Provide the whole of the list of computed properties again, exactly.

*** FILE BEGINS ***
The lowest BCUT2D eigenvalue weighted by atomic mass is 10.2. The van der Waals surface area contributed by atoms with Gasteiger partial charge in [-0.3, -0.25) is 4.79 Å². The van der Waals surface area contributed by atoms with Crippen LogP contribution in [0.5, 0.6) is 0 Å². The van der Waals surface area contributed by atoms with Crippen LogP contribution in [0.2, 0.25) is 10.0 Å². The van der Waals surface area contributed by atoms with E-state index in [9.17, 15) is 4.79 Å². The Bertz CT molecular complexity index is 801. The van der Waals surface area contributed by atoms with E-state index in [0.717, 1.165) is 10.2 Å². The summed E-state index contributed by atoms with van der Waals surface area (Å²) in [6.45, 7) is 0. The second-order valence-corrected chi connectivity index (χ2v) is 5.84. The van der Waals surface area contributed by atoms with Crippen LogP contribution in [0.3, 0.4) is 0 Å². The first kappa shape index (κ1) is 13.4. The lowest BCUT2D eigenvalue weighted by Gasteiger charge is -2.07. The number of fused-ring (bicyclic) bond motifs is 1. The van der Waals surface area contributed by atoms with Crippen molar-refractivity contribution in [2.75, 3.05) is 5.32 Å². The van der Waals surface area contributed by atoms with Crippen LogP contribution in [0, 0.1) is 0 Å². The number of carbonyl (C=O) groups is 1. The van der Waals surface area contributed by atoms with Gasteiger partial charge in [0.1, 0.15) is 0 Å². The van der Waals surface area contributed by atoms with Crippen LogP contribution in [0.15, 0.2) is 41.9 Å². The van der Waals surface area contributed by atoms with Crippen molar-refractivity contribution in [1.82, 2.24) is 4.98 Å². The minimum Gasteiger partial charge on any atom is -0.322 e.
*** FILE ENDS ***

The lowest BCUT2D eigenvalue weighted by atomic mass is 10.2. The van der Waals surface area contributed by atoms with Gasteiger partial charge in [-0.3, -0.25) is 4.79 Å². The van der Waals surface area contributed by atoms with Crippen LogP contribution in [0.5, 0.6) is 0 Å². The van der Waals surface area contributed by atoms with Crippen LogP contribution in [0.2, 0.25) is 10.0 Å². The van der Waals surface area contributed by atoms with E-state index in [9.17, 15) is 4.79 Å². The Bertz CT molecular complexity index is 801. The van der Waals surface area contributed by atoms with E-state index in [0.717, 1.165) is 10.2 Å². The summed E-state index contributed by atoms with van der Waals surface area (Å²) in [6.45, 7) is 0. The second-order valence-corrected chi connectivity index (χ2v) is 5.84. The van der Waals surface area contributed by atoms with Crippen LogP contribution in [0.3, 0.4) is 0 Å². The first kappa shape index (κ1) is 13.4. The lowest BCUT2D eigenvalue weighted by Gasteiger charge is -2.07. The number of fused-ring (bicyclic) bond motifs is 1. The van der Waals surface area contributed by atoms with Crippen molar-refractivity contribution in [2.75, 3.05) is 5.32 Å². The van der Waals surface area contributed by atoms with Crippen LogP contribution in [0, 0.1) is 0 Å². The number of carbonyl (C=O) groups is 1. The van der Waals surface area contributed by atoms with Gasteiger partial charge in [0.1, 0.15) is 0 Å². The van der Waals surface area contributed by atoms with Crippen LogP contribution in [0.15, 0.2) is 41.9 Å². The van der Waals surface area contributed by atoms with Crippen molar-refractivity contribution in [1.82, 2.24) is 4.98 Å². The minimum Gasteiger partial charge on any atom is -0.322 e.